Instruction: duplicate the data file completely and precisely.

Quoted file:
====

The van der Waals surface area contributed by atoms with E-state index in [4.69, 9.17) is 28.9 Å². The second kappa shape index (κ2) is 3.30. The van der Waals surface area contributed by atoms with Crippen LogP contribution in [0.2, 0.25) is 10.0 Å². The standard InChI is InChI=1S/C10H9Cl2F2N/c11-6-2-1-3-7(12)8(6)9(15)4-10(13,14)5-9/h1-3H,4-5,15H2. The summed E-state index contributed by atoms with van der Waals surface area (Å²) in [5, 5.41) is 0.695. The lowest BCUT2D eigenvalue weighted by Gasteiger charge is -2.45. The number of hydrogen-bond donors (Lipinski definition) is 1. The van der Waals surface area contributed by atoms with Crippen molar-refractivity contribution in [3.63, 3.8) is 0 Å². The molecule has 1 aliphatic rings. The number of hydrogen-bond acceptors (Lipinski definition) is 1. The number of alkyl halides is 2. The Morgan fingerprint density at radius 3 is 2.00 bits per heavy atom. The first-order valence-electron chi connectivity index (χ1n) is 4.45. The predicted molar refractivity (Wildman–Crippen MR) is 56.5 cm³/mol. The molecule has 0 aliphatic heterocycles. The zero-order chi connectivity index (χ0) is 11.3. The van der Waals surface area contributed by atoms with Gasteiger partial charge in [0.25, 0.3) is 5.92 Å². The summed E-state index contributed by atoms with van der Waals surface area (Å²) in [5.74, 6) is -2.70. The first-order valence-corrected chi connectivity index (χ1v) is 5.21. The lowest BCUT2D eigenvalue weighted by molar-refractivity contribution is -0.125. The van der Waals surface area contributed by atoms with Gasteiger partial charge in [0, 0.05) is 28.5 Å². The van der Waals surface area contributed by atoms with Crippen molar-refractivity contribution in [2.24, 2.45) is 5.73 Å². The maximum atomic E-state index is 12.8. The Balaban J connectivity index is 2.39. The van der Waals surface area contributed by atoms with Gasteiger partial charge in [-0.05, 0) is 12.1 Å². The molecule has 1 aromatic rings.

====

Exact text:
The van der Waals surface area contributed by atoms with E-state index in [4.69, 9.17) is 28.9 Å². The second kappa shape index (κ2) is 3.30. The van der Waals surface area contributed by atoms with Crippen LogP contribution in [0.2, 0.25) is 10.0 Å². The standard InChI is InChI=1S/C10H9Cl2F2N/c11-6-2-1-3-7(12)8(6)9(15)4-10(13,14)5-9/h1-3H,4-5,15H2. The summed E-state index contributed by atoms with van der Waals surface area (Å²) in [5, 5.41) is 0.695. The lowest BCUT2D eigenvalue weighted by Gasteiger charge is -2.45. The number of hydrogen-bond donors (Lipinski definition) is 1. The van der Waals surface area contributed by atoms with Crippen molar-refractivity contribution in [3.63, 3.8) is 0 Å². The molecule has 1 aliphatic rings. The number of hydrogen-bond acceptors (Lipinski definition) is 1. The number of alkyl halides is 2. The Morgan fingerprint density at radius 3 is 2.00 bits per heavy atom. The first-order valence-electron chi connectivity index (χ1n) is 4.45. The predicted molar refractivity (Wildman–Crippen MR) is 56.5 cm³/mol. The molecule has 0 aliphatic heterocycles. The zero-order chi connectivity index (χ0) is 11.3. The van der Waals surface area contributed by atoms with Gasteiger partial charge in [0.25, 0.3) is 5.92 Å². The summed E-state index contributed by atoms with van der Waals surface area (Å²) in [5.74, 6) is -2.70. The first-order valence-corrected chi connectivity index (χ1v) is 5.21. The lowest BCUT2D eigenvalue weighted by molar-refractivity contribution is -0.125. The van der Waals surface area contributed by atoms with Gasteiger partial charge in [0, 0.05) is 28.5 Å². The van der Waals surface area contributed by atoms with Crippen molar-refractivity contribution in [2.24, 2.45) is 5.73 Å². The maximum atomic E-state index is 12.8. The Balaban J connectivity index is 2.39. The van der Waals surface area contributed by atoms with Gasteiger partial charge in [-0.05, 0) is 12.1 Å². The molecule has 1 aromatic rings.